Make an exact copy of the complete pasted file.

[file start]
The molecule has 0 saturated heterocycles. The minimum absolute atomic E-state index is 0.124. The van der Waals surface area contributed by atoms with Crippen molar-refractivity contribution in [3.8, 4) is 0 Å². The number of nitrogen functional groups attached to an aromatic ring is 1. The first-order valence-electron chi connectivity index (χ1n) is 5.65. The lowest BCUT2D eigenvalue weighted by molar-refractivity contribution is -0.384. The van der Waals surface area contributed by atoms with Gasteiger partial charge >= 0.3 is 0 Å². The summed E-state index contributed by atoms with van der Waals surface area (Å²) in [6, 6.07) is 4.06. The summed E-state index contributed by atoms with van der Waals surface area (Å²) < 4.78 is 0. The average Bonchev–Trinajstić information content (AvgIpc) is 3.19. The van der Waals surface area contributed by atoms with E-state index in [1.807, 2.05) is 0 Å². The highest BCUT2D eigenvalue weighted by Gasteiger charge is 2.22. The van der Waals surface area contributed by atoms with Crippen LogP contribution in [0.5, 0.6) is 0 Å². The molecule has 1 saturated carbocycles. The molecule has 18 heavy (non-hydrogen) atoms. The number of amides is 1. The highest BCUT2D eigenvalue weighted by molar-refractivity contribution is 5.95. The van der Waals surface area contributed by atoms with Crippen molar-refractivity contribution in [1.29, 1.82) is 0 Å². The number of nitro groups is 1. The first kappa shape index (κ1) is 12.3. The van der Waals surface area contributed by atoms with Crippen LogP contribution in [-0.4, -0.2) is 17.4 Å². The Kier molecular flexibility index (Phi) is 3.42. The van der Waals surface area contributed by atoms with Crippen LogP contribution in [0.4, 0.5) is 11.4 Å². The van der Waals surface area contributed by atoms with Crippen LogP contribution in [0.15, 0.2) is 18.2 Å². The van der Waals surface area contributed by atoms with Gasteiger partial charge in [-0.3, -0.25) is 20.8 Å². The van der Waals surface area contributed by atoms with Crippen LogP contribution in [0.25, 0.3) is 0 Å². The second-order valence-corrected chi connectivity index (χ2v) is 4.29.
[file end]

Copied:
The molecule has 0 saturated heterocycles. The minimum absolute atomic E-state index is 0.124. The van der Waals surface area contributed by atoms with Crippen molar-refractivity contribution in [3.8, 4) is 0 Å². The number of nitrogen functional groups attached to an aromatic ring is 1. The first-order valence-electron chi connectivity index (χ1n) is 5.65. The lowest BCUT2D eigenvalue weighted by molar-refractivity contribution is -0.384. The van der Waals surface area contributed by atoms with Gasteiger partial charge >= 0.3 is 0 Å². The summed E-state index contributed by atoms with van der Waals surface area (Å²) in [6, 6.07) is 4.06. The summed E-state index contributed by atoms with van der Waals surface area (Å²) < 4.78 is 0. The average Bonchev–Trinajstić information content (AvgIpc) is 3.19. The van der Waals surface area contributed by atoms with E-state index in [1.807, 2.05) is 0 Å². The highest BCUT2D eigenvalue weighted by Gasteiger charge is 2.22. The van der Waals surface area contributed by atoms with Crippen LogP contribution in [0.5, 0.6) is 0 Å². The molecule has 1 saturated carbocycles. The molecule has 18 heavy (non-hydrogen) atoms. The number of amides is 1. The highest BCUT2D eigenvalue weighted by molar-refractivity contribution is 5.95. The van der Waals surface area contributed by atoms with Crippen molar-refractivity contribution in [1.29, 1.82) is 0 Å². The number of nitro groups is 1. The first kappa shape index (κ1) is 12.3. The van der Waals surface area contributed by atoms with Crippen LogP contribution in [-0.4, -0.2) is 17.4 Å². The Kier molecular flexibility index (Phi) is 3.42. The van der Waals surface area contributed by atoms with Crippen LogP contribution in [0.4, 0.5) is 11.4 Å². The van der Waals surface area contributed by atoms with Crippen LogP contribution in [0.15, 0.2) is 18.2 Å². The van der Waals surface area contributed by atoms with Gasteiger partial charge in [-0.3, -0.25) is 20.8 Å². The van der Waals surface area contributed by atoms with Crippen LogP contribution in [0.25, 0.3) is 0 Å². The second-order valence-corrected chi connectivity index (χ2v) is 4.29.